We decided to give the Throwback Thursday post a try this week! To make this one a quick read, we just jumped into the wayback machine and tried to find some old data on sportscards. After a couple of minutes of browsing we came across this list from the summer of 2002:
This list is from August 5th, 2002 featuring eBay's data on the best selling cards at the time. It's no surprise that Alex Rodriguez's top selling rookie card, the 1994 SP made by Upper Deck is leading the way that summer. He was in his second season as a Texas Ranger after signing one of the all time largest contracts in sports history. He lead the American league with 57 homeruns and 142 RBI. He would take home an AL MVP the following season. He was seemingly a lock for the Hall of Fame already...then. As you may know, this card has fallen considerably in value since then as collectors soured on him after constant headlines for the wrong reasons over the past decade.
It's little surprise to see Vince Carter and Allen Iverson on the list after their epic battle in the 2001 NBA playoffs during the Eastern Conference Finals. That is still one of the highest non-finals games of all time for television ratings. Vince Carter's 1998 SP Authentic is still a fairly popular card. Allen Iverson's 1996 SP is still a key for him. Both of these have lost most of their value as both players lost collector interest over time, but maybe a Hall of Fame induction will spark an uptick in prices.
Roger Clemens prices have fallen dramatically since then as well. Time will tell what happens, but 1985 Topps rookies are easily found for very little money on eBay these days. We recommend buying them graded as there are fakes and the graded ones, especially in 7 & 8 level grades are still very inexpensive. Mark McGwire is in a similar boat to Roger with his 1985 Topps USA Olympic rookie cards.
Michael Jordan's 1986 Fleer is generally in the top selling cards at all times. It falls out of the top 10 here and there, but it always will be among the most desirable cards of any player. Be very cautious buying these, we recommend these graded as well. Centered examples tend to bring premiums in any grade. If you can live with one being off center, you can score a real bargain.
The 1989 Upper Deck Ken Griffey Jr is an iconic rookie card that also is usually always up on the best selling list. It was the first card Upper Deck produced for their new landmark set which changed the landscape of sportscards forever. Arguably the most popular modern card ever issued. We do not think it can get as valuable as many vintage cards because so many were produced, but they will always have some value due to the popularity. A blue chip card that most people want to own.
The 1995 SP Terrell Davis rookie card was huge in the late 1990s. He was as dominant a running back as the NFL has seen for a few seasons, but injuries took him down. This card had fallen in value and if memory serves, these were largely selling as a rebound for flippers heading into the 2002 season. Terrell never played again, so this flip did not work out. For now these are very inexpensive and if the Hall of Fame calls for him, they certainly would see a spike. Time will tell on his career as well, the downside being how short it was. As the all-time leading rusher for the Denver Broncos and a Super Bowl champion, these will always have some value as well.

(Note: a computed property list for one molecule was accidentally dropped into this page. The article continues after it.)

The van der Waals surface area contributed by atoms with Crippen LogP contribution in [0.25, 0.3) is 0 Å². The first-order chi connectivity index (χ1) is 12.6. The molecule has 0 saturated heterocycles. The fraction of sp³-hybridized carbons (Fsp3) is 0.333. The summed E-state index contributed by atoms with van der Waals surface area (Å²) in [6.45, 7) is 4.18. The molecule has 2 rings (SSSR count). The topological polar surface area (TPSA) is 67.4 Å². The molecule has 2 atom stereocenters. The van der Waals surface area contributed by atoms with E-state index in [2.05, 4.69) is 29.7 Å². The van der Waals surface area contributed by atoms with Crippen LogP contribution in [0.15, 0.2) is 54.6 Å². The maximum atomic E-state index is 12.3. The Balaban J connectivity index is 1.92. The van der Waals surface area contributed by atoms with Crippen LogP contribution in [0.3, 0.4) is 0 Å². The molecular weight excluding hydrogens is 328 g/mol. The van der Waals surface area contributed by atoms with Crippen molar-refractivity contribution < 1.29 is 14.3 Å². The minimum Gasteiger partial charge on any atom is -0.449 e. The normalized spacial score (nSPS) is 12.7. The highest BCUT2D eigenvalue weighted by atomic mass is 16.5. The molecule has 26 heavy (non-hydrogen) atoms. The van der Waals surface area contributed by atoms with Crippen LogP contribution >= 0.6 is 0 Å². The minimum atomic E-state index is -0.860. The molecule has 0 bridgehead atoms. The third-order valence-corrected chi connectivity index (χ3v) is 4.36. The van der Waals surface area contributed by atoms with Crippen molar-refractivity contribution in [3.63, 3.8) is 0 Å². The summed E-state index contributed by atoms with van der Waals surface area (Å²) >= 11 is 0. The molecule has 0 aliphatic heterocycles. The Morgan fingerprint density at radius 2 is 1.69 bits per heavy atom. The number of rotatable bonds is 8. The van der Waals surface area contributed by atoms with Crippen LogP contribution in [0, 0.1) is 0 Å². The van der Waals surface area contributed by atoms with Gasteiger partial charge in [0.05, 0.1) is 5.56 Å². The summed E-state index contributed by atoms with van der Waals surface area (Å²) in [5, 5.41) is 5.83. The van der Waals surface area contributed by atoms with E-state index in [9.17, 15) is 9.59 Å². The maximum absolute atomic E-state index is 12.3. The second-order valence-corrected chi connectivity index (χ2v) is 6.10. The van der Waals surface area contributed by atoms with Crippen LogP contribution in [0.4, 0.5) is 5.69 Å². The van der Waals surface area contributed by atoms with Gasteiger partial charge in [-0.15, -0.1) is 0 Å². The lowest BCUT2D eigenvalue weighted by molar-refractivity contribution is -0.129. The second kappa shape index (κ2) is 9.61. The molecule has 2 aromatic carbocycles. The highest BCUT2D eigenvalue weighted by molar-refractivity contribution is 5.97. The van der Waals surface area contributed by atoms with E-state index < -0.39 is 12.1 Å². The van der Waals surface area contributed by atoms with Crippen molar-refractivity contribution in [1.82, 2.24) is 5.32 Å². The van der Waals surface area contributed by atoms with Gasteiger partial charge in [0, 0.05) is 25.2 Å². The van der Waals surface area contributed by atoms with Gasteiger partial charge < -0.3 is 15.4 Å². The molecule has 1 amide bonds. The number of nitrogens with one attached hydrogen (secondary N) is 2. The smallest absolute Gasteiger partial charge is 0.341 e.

The 1991 Topps Traded Jason Giambi was a big card in the summer of 2002. He had moved to the New Yankees after a few dominant seasons in Oakland winning the 2000 AL MVP award. He was key to helping the Yankees win a nother 2002 AL East title, leading the pinstripes with 41 Homeruns and 122 RBI. These are probably not going to be worth much long term. Collectors have little interest and with patience you can grab these for less than coffee and graded may run you several dollars.
Lastly, the 1992 Bowman Manny Ramirez. Manny mania was still big in Boston during 2002. Ramirez would get very hot in the summer of 2002 ending up winning the American League batting title for the only time in his career at .349. He overcame injuries in May and June that left him with mediocre numbers mid-season. He went on to hit 24 Homeruns with a .354 average in the second half. These had cooled since 2001 when PSA 10s traded north of $500 each, but they have moved to the icebox now where you can grab these very inexpensively. If he does not get into the Hall of Fame these will likely retain a small value in the future as he was such a character..."Manny being Manny"! as part of the storied 2004 Red Sox team.
It's disappointing to see nothing from the NHL, but do remember our best sale that year was a 2001 Upper Deck Young Guns Ilya Kovulchuk PSA 10. What a sharp card that was, will never forget it. He was the first Russian player selected first overall in the NHL draft in 2001. He had a great NHL career, but not as good as the hype he had back then, eventually walking away early to the KHL. He was going to put the Thrashers on the map and win a few Stanley Cups with them. The price has fallen dramatically on these, but they are still relatively scarce and sell for approximately $20 USD now.
We hope you enjoyed that quick trip down memory lane a little more than ten years ago! If you have stories of sportscards like this, feel free to share them with us!
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